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Lights out

7 May, 2021

If we think of light pollution as a problem at all, we probably think in terms of the impact on our ability to see the stars, and then about the carbon associated with leaving those lights on. Less obvious – but really important – is the impact it is having on the natural world.

The humble firefly, for example, is one of the many insects affected. A recent study highlights how artificial light dampens the fireflies’ flashing signals that can only be seen effectively in the darkness. This hinders their ability to find a mate, as this is the primary purpose of their flashes. So not only does keeping the lights on add to our carbon footprint, it also adds to the problem of our dwindling insect populations.

It’s not just insects: baby turtles in Barbados that are naturally guided by the moon to get back to the ocean are confused by the bright lights of cities. Instead of heading to the sea, they end up perilously crossing roads, as seen on Planet Earth II, with many not surviving the trip.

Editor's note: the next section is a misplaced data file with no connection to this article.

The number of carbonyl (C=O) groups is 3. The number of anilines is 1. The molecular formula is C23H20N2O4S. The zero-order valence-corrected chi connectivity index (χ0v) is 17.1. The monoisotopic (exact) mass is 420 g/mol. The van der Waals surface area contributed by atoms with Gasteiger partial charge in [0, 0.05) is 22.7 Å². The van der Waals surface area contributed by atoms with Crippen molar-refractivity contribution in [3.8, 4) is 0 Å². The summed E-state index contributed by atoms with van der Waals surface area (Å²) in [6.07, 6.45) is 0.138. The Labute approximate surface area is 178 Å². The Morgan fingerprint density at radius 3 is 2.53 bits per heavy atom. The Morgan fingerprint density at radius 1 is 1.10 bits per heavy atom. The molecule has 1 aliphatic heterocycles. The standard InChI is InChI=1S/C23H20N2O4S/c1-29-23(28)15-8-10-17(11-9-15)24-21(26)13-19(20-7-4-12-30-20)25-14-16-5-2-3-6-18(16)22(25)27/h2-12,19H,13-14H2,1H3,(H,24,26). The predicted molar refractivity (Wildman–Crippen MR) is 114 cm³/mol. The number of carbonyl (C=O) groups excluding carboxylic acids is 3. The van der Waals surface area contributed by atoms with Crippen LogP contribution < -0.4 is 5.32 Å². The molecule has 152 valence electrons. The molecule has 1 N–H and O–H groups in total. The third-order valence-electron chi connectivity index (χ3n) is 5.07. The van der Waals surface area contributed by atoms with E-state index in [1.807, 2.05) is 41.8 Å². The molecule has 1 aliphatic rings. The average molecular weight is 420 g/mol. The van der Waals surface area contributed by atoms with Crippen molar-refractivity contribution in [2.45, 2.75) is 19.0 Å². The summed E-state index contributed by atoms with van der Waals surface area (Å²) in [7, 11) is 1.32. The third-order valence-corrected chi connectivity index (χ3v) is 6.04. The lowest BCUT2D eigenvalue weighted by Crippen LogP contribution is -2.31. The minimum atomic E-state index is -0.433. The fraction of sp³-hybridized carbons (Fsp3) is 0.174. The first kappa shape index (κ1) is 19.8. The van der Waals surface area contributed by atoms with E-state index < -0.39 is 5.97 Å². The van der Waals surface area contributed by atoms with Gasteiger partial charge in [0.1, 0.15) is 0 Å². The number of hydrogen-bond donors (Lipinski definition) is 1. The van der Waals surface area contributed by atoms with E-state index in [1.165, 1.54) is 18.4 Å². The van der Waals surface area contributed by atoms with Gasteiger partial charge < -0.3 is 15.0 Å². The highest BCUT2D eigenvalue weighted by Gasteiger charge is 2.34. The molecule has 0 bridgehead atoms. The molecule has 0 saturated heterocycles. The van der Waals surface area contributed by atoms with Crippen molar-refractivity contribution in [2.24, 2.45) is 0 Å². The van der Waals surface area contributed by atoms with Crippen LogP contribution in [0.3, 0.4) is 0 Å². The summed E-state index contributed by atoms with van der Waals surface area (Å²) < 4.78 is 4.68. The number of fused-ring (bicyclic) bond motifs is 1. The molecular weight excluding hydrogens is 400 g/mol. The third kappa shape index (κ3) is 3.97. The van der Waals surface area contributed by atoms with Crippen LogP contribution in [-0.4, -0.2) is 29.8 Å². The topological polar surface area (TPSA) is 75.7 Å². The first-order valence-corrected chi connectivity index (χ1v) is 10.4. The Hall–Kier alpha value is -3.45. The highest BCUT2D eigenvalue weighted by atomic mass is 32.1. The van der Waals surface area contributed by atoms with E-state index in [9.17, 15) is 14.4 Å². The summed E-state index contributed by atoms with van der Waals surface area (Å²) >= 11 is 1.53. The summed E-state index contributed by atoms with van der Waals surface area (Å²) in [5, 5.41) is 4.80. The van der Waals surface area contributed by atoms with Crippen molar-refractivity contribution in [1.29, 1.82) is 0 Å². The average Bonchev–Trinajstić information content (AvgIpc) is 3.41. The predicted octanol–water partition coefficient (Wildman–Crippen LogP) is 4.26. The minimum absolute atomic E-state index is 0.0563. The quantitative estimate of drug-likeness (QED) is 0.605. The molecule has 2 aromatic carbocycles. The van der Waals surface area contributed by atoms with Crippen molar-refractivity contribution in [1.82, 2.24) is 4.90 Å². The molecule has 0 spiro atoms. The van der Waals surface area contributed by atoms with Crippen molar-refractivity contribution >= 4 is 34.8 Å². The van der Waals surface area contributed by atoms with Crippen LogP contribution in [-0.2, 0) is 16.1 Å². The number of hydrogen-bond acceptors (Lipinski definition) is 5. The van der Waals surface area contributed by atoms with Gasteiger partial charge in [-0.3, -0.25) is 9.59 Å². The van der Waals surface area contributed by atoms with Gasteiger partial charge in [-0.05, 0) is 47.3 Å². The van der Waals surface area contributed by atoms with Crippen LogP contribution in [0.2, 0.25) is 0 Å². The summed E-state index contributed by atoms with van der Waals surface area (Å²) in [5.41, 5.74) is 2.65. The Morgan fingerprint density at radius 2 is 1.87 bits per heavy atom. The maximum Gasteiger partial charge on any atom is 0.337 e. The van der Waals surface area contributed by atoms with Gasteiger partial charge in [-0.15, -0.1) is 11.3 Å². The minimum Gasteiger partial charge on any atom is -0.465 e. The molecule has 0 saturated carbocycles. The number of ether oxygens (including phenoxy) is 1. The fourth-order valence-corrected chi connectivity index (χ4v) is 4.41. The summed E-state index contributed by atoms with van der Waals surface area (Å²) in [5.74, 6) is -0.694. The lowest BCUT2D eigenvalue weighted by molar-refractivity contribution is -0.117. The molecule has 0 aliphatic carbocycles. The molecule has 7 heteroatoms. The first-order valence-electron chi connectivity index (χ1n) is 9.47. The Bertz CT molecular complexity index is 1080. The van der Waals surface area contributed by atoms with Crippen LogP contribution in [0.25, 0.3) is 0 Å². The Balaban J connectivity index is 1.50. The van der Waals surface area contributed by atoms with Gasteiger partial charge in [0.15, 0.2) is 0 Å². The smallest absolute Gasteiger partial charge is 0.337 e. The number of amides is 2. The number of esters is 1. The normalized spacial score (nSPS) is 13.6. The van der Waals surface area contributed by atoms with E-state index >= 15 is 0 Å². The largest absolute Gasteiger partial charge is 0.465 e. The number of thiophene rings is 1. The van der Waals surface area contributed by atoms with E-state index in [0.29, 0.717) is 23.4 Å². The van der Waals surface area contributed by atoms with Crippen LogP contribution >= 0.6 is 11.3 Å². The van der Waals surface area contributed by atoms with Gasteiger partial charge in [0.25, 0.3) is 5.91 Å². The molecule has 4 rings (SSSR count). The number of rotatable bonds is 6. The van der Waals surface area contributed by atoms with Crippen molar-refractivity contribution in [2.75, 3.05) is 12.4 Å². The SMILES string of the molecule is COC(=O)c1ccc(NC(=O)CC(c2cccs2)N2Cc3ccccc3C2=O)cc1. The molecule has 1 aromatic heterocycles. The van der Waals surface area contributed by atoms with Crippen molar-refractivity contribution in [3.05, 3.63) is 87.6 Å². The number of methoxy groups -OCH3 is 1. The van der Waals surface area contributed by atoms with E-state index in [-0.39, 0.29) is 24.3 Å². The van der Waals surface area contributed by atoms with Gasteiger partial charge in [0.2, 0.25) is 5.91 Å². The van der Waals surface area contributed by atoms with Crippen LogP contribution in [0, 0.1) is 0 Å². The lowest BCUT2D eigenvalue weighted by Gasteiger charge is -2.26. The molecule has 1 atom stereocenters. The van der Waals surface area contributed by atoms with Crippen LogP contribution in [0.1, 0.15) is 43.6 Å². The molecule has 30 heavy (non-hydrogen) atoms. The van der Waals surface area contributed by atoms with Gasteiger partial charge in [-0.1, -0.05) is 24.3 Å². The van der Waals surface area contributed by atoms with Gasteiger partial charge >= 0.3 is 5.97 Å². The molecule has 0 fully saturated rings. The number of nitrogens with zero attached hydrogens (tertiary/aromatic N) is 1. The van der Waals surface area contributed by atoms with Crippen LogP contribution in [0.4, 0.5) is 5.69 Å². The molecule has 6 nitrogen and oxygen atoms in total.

On the human side of things, light pollution also hinders our ability to fully appreciate the night sky, which could bring us closer to nature and reinforce our desire to protect it. From a biological perspective, it also impacts on our natural circadian rhythms, which are affected by light emitted by streetlamps, house lights and, most impactfully, our electronic devices.

For humans, then, as well as for animals, we’d do well to keep the lights off at night when we can. As businesses, we can make a start on tackling our emissions, lowering our electricity bills and protecting nature by keeping the office lights off when buildings are closed – a win-win for nature and the warming planet, even if it’s an old school solution. And, who knows? We might even get to see some fireflies, or a shooting star.

By Cara McEvoy

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